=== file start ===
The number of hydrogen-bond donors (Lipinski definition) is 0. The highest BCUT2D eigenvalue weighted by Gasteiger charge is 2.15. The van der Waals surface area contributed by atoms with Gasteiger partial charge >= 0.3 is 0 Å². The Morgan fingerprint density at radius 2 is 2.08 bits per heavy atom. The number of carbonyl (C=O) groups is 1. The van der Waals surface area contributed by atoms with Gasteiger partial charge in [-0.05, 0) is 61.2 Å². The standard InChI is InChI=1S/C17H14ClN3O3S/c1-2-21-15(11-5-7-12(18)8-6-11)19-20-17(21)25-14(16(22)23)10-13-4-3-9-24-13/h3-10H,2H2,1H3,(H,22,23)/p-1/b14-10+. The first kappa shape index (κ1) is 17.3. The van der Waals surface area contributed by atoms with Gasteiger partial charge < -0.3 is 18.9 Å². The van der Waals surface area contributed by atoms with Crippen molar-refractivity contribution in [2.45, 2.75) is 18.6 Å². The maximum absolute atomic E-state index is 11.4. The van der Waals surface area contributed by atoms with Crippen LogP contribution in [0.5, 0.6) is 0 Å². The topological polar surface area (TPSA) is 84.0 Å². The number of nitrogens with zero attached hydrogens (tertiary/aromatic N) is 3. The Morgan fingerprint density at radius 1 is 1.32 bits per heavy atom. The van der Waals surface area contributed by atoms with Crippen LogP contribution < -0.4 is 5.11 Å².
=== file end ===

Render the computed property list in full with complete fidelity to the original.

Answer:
The number of hydrogen-bond donors (Lipinski definition) is 0. The highest BCUT2D eigenvalue weighted by Gasteiger charge is 2.15. The van der Waals surface area contributed by atoms with Gasteiger partial charge >= 0.3 is 0 Å². The Morgan fingerprint density at radius 2 is 2.08 bits per heavy atom. The number of carbonyl (C=O) groups is 1. The van der Waals surface area contributed by atoms with Gasteiger partial charge in [-0.05, 0) is 61.2 Å². The standard InChI is InChI=1S/C17H14ClN3O3S/c1-2-21-15(11-5-7-12(18)8-6-11)19-20-17(21)25-14(16(22)23)10-13-4-3-9-24-13/h3-10H,2H2,1H3,(H,22,23)/p-1/b14-10+. The first kappa shape index (κ1) is 17.3. The van der Waals surface area contributed by atoms with Gasteiger partial charge < -0.3 is 18.9 Å². The van der Waals surface area contributed by atoms with Crippen molar-refractivity contribution in [2.45, 2.75) is 18.6 Å². The maximum absolute atomic E-state index is 11.4. The van der Waals surface area contributed by atoms with Crippen LogP contribution in [0.5, 0.6) is 0 Å². The topological polar surface area (TPSA) is 84.0 Å². The number of nitrogens with zero attached hydrogens (tertiary/aromatic N) is 3. The Morgan fingerprint density at radius 1 is 1.32 bits per heavy atom. The van der Waals surface area contributed by atoms with Crippen LogP contribution < -0.4 is 5.11 Å².